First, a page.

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Economics: Theory, Policy and Institutions


Module description

This module trains postgraduate students from a range of different backgrounds in the key concepts and skills of economics, including the use of empirical evidence in testing economic hypotheses using both informal and formal methods.

The key objective will be to equip you with the analytical tools to address major issues where economics, politics and/or philosophy overlap, with a particular focus on public policy.

A central feature of the new module is that it will not require prior training in economics or mathematical or statistical techniques. The module will require you to get to grips with some of the key techniques economists use; but these will be introduced in an intuitive way, and with a clear emphasis on their direct application to practical policy questions. If you are new to the discipline, economics can present a major intellectual challenge, so you should expect to be stretched.

Learning objectives

By the end of this module, you will be able to:

  • understand the role of models in economics and the crucial nature of assumptions and simplification in building economic models and deriving their implications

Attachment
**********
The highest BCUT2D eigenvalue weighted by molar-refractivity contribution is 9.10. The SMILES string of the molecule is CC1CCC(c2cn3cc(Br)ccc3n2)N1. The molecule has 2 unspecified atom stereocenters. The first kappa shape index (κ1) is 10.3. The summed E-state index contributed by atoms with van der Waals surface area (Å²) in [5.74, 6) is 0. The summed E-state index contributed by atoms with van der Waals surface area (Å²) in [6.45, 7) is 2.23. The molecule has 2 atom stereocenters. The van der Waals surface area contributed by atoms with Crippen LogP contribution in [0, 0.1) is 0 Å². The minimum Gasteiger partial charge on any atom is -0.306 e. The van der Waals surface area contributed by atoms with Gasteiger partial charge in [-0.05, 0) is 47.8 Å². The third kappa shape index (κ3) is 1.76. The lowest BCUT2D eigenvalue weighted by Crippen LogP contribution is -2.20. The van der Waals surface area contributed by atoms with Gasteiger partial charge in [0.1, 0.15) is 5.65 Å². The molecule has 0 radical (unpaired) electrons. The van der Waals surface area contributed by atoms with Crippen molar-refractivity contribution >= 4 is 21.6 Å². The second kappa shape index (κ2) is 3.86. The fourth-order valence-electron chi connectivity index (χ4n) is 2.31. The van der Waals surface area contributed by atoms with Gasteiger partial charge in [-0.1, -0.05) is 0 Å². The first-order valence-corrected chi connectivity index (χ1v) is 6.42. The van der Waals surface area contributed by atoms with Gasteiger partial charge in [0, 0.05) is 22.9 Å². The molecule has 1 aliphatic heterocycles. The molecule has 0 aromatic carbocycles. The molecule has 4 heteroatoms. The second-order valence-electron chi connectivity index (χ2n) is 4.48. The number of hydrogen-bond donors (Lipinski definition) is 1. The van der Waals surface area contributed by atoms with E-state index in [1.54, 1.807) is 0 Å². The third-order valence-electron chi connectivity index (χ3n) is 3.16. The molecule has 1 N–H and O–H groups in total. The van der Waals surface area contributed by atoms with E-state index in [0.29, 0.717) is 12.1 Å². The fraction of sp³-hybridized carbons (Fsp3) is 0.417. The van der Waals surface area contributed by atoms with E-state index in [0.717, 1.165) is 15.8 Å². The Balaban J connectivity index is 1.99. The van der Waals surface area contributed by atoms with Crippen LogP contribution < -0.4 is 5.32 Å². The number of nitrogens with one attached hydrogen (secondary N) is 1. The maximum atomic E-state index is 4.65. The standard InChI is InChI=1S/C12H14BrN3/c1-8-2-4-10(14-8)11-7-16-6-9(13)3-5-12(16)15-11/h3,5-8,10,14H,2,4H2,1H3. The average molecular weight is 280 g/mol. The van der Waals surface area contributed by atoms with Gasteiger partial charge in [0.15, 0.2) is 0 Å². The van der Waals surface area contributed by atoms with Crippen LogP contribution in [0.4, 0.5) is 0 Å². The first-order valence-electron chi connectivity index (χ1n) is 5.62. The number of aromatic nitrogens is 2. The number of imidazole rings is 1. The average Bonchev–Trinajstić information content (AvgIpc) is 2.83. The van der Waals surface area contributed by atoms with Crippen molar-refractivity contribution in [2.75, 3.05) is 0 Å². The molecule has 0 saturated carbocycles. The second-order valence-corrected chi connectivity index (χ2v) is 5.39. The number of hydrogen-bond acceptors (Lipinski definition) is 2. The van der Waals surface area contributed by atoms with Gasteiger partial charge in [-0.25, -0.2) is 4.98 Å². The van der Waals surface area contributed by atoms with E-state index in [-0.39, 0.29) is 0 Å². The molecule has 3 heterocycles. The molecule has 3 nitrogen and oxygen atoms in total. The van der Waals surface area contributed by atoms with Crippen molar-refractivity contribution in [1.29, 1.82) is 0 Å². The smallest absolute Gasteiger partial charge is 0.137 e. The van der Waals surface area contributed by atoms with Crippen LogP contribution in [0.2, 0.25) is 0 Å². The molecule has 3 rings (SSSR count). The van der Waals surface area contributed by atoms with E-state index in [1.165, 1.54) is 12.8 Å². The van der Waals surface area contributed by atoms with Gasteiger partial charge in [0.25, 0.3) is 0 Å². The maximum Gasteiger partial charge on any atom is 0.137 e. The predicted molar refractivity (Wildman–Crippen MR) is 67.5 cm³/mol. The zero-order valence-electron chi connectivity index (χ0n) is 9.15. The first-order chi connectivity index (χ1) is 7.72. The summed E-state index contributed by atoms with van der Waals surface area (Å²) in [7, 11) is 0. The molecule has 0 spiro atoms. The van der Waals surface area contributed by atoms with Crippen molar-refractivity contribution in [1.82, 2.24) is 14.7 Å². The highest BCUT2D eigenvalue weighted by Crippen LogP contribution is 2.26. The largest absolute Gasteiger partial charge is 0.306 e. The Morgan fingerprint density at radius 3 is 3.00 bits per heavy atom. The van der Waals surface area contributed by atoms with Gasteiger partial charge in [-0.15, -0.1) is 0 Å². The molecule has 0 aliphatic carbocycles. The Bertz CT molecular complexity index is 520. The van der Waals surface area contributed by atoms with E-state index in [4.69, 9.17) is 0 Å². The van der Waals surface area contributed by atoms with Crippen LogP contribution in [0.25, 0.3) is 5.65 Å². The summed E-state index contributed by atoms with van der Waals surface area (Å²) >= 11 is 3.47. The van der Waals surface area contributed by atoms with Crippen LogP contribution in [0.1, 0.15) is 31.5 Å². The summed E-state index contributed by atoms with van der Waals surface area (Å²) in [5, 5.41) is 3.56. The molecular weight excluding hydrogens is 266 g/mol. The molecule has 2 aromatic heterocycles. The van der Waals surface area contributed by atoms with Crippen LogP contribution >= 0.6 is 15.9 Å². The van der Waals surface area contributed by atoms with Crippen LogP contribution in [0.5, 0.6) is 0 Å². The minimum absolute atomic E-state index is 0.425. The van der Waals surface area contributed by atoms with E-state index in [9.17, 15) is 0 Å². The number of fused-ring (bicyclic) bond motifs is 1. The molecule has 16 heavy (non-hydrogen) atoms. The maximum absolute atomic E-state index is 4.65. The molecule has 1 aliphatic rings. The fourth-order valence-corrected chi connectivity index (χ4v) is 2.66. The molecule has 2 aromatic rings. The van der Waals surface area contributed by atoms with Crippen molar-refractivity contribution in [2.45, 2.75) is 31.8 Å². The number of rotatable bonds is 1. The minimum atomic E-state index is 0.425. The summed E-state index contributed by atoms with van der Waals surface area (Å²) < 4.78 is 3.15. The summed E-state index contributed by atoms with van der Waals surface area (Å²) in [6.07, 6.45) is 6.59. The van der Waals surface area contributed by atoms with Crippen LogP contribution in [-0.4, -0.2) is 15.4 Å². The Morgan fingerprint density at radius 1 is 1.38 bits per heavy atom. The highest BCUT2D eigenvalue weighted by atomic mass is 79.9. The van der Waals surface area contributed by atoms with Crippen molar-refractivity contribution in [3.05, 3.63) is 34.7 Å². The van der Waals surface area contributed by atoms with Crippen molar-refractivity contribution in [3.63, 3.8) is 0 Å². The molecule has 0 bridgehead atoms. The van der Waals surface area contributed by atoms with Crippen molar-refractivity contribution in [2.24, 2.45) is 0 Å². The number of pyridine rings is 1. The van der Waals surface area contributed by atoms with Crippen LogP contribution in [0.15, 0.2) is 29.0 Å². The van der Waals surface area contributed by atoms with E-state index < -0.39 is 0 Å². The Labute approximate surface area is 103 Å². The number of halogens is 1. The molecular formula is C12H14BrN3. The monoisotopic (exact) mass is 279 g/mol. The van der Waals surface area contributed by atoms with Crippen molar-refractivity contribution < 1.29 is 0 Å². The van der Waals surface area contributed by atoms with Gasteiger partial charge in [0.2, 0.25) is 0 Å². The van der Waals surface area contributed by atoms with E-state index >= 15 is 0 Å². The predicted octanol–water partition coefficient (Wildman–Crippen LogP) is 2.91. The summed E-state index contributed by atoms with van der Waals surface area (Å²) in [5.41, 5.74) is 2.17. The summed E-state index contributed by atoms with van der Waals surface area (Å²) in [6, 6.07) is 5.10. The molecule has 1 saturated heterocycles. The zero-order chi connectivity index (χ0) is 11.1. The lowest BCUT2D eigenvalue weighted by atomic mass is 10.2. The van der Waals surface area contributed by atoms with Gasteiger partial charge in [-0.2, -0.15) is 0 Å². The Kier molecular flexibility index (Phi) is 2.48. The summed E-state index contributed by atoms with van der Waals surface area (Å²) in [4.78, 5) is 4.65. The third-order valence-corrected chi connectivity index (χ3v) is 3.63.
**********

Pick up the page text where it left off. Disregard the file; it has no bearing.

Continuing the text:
• understand the roles of key elements of a modern economy: firms, workers, consumers, markets, technology, financial institutions, the legal framework and institutions
  • use key economic principles, such as the insights that can be gained from models of constrained choice; equilibrium and game theory
  • understand the impact of asymmetric information on markets and the role of design of contracts
  • understand the impact of market structure on economic outcomes
  • understand the problem of market failures and design of policy and institutions addressing externalities and public goods, with application to environmental economics
  • use models of social choice
  • understand basic macroeconomic concepts and policies aimed at both short-run demand management and long-run growth
  • understand causes and consequence of inequality
  • use historical and theoretical approaches to explain why banks and financial markets are vulnerable to crises, and analyse the role of regulatory policy and institutions
  • access economic and financial data, carry out basic numerical transformations and graphical representations in software packages, and use these tools to elucidate key issues in economics
  • demonstrate familiarity with the concepts of correlation and regression, and know how to interpret common statistical techniques as applied to economic hypotheses.